Since the adult butterfly doesn’t actually have teeth or a mouth to chew, they are really just licking up the juices from the rotting carcass. Not a pleasant thought but many adult butterflies aren’t all that picky. If it’s a liquid full of nutrients, they will eat it.
If you want to attract butterflies, get your dog or cat to poop in the yard. Butterflies use animal feces as a source of food and will find it anywhere their ‘noses’ can sniff out.
Of course, any kind of animal dung will work. If you have rabbits in your garden or deer nibbling on meadow flowers, leave the poop to feed butterflies.
Other Insects like Aphids
Can a butterfly eat aphids? Well, not really since they don’t actually ‘eat’ anything solid. Harvester butterflies are the only butterfly found in North America whose caterpillars are dedicated carnivores.
Female butterflies lay their eggs in an area infested with aphids. (woolly aphids are particularly appealing!). Then, the caterpillar hatches and eats aphids as it grows.
Honeydew is a sugar-rich sticky liquid, secreted by aphids as they feed on plant sap. This sticky substance collects on leaves. Adult butterflies use their proboscis to sip the honeydew from the leaves. It really is an amazing relationship!
It’s not only bees that love pollen. Butterflies eat pollen, too, although there is a bit of work involved. How do butterflies eat pollen?
The Zebra Longwing butterfly collects pollen on the outside of their proboscis and excretes stomach acids through the proboscis onto the gathered pollen. The acid turns the pollen into a liquid form that can then be slurped up.
So, what do butterflies eat and drink?
In summary, butterflies have to stick to a liquid diet, however, most butterflies enjoy more than just nectar. Most caterpillars eat leaves on their particular host plants. Then, as they move through their life cycle, they will find an assortment of sweet, salty, and nutritious liquids to feed on.
Once they are fully mature, most butterflies seek out a food source for their larval stage and lay their eggs, thus completing the cycle again. If you want to see many butterflies again next year, feed not only butterflies but caterpillars as well.
How long does a butterfly live? Not very long, sadly. But while they are here, they need a lot of nutrient-rich sources. Check out my article on tips for planting a butterfly garden. Butterflies live a short life but can bring so much joy to our gardens.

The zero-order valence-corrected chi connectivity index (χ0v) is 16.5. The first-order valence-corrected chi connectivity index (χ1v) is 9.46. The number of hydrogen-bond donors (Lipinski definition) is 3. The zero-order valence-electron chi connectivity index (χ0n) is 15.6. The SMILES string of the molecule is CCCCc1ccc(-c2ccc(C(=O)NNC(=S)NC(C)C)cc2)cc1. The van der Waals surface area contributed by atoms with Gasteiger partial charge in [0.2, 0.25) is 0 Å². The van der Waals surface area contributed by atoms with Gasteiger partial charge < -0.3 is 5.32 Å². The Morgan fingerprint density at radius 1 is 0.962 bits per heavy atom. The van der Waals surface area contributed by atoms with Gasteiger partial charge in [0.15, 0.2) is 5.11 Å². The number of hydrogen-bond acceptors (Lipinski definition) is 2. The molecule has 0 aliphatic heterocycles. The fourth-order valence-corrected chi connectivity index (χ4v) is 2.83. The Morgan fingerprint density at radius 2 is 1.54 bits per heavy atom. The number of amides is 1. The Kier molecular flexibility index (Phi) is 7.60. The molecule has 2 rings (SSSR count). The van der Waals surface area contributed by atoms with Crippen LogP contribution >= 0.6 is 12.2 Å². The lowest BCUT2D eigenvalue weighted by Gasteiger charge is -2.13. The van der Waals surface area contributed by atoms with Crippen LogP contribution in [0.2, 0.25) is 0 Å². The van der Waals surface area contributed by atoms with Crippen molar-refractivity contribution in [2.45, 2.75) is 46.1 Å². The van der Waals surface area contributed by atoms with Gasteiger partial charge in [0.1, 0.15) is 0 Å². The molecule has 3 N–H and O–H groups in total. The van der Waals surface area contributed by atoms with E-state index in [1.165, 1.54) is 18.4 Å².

Remember, caterpillars eat leaves. But if you want to see adult butterflies, you need to let them. So, skip the pesticides and let the caterpillars and other insects feast in your yard. If you want monarch butterflies or the eastern tiger swallowtail, you can’t kill off their young before they grow up!
Now that you know what butterflies eat and drink, it’s time to get outside and start planting. Learn more about organic gardening, which will help most butterflies thrive in your yard. Here are a few articles that might help:
- How to grow an organic garden: Basic tips to get you started on a healthy garden that won’t require pesticides.
- 10 Foods that boost soil quality and repel pests: Here are a few foods right from your kitchen pantry that help repel pests, boost soil nutrients, and support an organic garden naturally.
- Cheap and natural organic gardening solutions: Add these natural pest control products to your arsenal of essential gardening supplies this spring!
Diane is a professional blogger and nationally certified pharmacy technician at Good Pill Pharmacy. She earned her BS in Microbiology at the University of New Hampshire and has worked in cancer research, academics, and biotechnology. Concern over the growing incidence of human disease and the birth of her children led her to begin living a more natural life. She quickly realized that the information she was learning along the way could be beneficial to many others and started blogging and freelance writing to share this knowledge with others. Learn more about her HERE.